Considering these findings and the stability of attrition in IM across time and cohorts, we suspect that a more likely explanation for the greater attrition in GIM than in IM subspecialties is that the “general” nature of GIM makes it a convenient stepping stone to careers outside of internal medicine and to some non-medical fields. In the words of one respondent: “[I] didn’t ‘leave [IM]’ per se—had always been focused on prevention and policy. IM was an important stepping stone in my training.”
Policies and organizational support should continue to focus on increasing interest in GIM among students and residents, but must also ensure the attractiveness of GIM practice among those working in the specialty. We found that a sizeable minority (40%) of internists who have left IM are open to returning. Changes in the practice environment might entice them back to the field.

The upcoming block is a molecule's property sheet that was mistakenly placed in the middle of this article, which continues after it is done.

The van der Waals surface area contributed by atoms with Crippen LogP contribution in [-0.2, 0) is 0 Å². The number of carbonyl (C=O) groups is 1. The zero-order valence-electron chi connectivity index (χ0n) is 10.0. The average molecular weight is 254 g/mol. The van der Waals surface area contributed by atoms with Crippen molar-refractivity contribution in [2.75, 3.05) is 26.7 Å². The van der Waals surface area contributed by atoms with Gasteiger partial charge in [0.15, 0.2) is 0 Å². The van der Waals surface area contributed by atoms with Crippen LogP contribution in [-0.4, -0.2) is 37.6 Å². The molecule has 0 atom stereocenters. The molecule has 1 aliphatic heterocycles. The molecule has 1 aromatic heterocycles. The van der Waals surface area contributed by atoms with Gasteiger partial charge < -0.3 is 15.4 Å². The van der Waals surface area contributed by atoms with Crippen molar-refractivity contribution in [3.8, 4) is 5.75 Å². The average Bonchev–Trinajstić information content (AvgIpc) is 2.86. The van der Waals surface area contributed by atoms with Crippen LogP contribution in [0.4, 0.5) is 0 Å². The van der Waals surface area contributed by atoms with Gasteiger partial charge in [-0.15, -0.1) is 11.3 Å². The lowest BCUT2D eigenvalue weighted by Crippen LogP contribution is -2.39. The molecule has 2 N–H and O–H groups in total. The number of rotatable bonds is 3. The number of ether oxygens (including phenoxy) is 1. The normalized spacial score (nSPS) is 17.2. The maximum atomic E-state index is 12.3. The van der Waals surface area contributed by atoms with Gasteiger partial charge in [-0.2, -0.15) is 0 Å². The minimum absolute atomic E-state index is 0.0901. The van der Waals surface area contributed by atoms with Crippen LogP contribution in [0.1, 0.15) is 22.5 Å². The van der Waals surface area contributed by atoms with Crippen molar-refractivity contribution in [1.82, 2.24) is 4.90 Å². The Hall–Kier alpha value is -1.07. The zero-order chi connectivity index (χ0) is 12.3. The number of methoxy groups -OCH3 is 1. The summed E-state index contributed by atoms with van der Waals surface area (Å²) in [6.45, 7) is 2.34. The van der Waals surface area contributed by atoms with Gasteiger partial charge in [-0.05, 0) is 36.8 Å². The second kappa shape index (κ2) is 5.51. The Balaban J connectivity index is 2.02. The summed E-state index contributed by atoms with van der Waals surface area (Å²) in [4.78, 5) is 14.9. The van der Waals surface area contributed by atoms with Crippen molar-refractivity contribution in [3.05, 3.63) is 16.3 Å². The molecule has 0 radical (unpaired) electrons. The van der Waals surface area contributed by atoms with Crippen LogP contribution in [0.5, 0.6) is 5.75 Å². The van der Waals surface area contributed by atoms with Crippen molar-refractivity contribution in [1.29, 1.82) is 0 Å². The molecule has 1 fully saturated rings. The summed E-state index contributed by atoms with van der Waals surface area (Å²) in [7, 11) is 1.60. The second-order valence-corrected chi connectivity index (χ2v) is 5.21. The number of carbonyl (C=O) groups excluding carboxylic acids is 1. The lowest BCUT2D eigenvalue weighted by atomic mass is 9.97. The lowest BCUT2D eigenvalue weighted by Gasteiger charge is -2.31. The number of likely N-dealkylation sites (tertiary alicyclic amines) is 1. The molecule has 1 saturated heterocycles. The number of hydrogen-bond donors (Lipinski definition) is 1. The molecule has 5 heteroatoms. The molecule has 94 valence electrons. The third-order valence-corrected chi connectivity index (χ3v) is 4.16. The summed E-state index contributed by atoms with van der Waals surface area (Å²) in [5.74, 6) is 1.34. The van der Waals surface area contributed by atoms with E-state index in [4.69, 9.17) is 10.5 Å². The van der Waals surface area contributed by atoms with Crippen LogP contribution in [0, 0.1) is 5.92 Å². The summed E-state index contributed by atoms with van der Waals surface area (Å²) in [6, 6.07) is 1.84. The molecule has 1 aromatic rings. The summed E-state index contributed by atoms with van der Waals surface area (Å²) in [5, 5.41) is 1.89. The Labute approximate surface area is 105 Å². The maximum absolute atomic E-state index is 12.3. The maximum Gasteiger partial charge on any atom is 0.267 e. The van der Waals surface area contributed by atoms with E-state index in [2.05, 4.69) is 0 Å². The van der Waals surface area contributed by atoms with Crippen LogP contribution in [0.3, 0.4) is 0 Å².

The American Board of Internal Medicine Foundation and the American College of Physicians, Inc., funded the study.
Conflict of Interest
The lead author is employed by the American College of Physicians, Inc; other authors are employed by the American Board of Internal Medicine. Both organizations may benefit financially as the number of general internists increases.